Seojun Electric's household plug-in electricity monitor
The smart meter I installed last month is running nicely, but using it to measure a precise power consumption of an individual appliance is cumbersome as you need to have everything else stable. So it was time for me to invest in a plug-in type electricity monitor. After some comparing, the one from by the company that made the smart meter was deemed most practical. Named SJPM-C16, it cost me about US$18.50 (KRW 22,400) after discounts.
The goal of this sort of electricity monitor is not just about informing you of electricity usage, but also getting you some ideas on how to make savings from such info. Considering this, I liked the way it was packaged. It was pretty compact and minimal, with hardly any waste of space or materials.
It comes with a large 1-page manual and is about the size of a compact camera
Even the manual is a neatly-folded single sheet of paper that lists everything that you need to know when using the product. This includes the fact that South Korea has a bizarre 6-tier exponential residential pricing for the retail electricity, and that this monitor fully accounts for this when calculating the costs. You can also configure for other pricing schemes and the tier prices themselves are also adjustable, making it useful even if there are future changes.
Now armed with this capable tool, I set out to check the power consumption of every appliances and devices scattered throughout the house.
Getting power consumption data for the living room television
The monitor can measure the accumulated power consumption as well as the usual power measurements (voltage, current, and the derived wattage). But since I'll be tackling several appliances, I decided to focus on the wattage only for now.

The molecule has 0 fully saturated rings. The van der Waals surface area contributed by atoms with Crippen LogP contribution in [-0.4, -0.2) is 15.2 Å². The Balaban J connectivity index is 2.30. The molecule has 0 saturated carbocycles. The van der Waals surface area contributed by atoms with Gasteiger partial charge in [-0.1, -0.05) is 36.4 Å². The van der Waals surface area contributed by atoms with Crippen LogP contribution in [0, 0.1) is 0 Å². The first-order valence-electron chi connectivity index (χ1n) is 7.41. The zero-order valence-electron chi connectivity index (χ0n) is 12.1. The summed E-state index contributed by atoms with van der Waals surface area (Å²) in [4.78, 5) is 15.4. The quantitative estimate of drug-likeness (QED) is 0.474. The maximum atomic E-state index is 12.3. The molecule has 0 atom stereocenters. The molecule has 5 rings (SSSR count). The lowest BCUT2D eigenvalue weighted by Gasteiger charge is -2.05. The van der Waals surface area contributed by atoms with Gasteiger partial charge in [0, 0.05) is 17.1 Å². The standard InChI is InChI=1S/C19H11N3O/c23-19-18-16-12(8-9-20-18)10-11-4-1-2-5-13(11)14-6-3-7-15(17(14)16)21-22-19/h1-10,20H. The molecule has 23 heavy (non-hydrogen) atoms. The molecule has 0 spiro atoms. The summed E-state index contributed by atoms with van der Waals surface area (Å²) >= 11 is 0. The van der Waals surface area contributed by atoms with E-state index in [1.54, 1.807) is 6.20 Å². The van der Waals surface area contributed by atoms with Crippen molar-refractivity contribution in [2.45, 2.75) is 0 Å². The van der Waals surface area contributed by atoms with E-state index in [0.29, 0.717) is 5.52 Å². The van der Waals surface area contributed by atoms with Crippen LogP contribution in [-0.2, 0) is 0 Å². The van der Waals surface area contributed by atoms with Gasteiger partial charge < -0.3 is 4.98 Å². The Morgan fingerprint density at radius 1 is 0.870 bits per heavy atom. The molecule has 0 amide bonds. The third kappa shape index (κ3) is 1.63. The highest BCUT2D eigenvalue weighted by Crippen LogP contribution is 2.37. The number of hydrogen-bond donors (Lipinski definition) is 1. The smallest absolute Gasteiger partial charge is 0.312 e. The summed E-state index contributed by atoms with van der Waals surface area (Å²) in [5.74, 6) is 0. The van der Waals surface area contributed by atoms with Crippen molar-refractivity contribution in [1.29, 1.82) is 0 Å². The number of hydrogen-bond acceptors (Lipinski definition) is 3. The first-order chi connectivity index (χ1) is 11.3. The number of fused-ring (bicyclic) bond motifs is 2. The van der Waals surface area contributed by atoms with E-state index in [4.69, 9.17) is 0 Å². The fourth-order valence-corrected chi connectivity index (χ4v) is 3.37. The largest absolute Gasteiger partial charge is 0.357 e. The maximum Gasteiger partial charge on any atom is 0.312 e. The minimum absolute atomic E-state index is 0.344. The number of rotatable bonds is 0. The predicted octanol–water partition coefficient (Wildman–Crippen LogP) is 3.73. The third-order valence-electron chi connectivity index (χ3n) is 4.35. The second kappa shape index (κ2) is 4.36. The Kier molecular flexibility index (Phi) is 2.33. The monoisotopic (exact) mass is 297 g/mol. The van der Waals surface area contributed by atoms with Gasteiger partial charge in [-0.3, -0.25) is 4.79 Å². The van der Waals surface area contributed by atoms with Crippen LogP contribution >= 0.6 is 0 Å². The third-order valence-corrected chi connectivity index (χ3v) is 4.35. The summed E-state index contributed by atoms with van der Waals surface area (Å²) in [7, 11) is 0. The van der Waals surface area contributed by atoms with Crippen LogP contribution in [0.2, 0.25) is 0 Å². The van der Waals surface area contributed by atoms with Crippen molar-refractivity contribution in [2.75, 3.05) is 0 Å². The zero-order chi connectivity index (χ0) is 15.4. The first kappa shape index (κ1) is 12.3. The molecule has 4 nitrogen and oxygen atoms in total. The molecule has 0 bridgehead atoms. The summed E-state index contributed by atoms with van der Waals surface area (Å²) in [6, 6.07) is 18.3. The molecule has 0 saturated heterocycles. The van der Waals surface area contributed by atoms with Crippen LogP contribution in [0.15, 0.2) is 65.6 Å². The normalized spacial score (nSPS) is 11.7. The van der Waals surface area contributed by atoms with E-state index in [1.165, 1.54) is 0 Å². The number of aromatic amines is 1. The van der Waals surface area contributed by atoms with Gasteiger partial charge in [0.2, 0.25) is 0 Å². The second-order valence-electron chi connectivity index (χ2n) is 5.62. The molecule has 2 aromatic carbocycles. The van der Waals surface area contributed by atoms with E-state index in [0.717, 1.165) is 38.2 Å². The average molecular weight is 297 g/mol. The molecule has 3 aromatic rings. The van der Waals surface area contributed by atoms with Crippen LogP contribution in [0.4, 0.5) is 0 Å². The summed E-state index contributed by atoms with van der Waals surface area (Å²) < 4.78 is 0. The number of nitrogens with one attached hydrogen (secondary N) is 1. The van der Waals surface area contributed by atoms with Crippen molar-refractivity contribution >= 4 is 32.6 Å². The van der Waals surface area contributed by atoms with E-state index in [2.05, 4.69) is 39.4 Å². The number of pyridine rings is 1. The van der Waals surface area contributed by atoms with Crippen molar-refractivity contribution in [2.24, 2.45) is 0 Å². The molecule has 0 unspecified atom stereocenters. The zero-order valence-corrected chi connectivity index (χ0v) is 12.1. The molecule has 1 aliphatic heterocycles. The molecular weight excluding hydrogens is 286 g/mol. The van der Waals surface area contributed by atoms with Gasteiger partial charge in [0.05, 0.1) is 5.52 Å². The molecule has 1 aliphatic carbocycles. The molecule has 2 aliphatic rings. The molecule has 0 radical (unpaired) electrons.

The two appliances that I expect to consume the most power at my home would be the refrigerator and the large television, making them prime targets for potential savings. But the former has its plug hidden well behind its heavy body. So I took the measurements on the 9-year old 46" Samsung LCD television first.
|Screen Mode||Brightness||Power (W)||Ratio (%)|
Right off the bat, the numbers were clearly higher than the more recent models with LED backlight. At least it was a good thing I wasn't using it at the "Vivid" setting with the full brightness, which would have used nearly 50W more and nearly reached the maximum of 230W indicated at the back. Still, 170W was too high for my liking. Toning down the brightness seemed to be a way to solve this.
Activating power saving mode on the TV - Off / Low / Mid / High / Auto
Then I found out that there was in fact a "power saving mode" menu that could make the bulk of all the necessary adjustments. It was obviously set to off initially, so I checked to see how each level of savings affected the power consumption and brightness.
|Power Saving||Power (W)||Ratio (%)|
With each step, the screen got darker and the power draw dropped noticeably. At its highest setting, the television was only sipping at half the original level. Everyone in the house complained that this was too dark, though. So I ultimately settled on the middle setting. It looked alright, and still represented more than 65W of savings. Should the TV be used 4 hours a day, it would represent a reduction of 8kWh per month. Not bad at all.
Of course, every little saving should add up. To that end, I'm compiling the power consumption level of all the active appliances in use at home right now. I'm noticing some interesting stuff already. Stay tuned.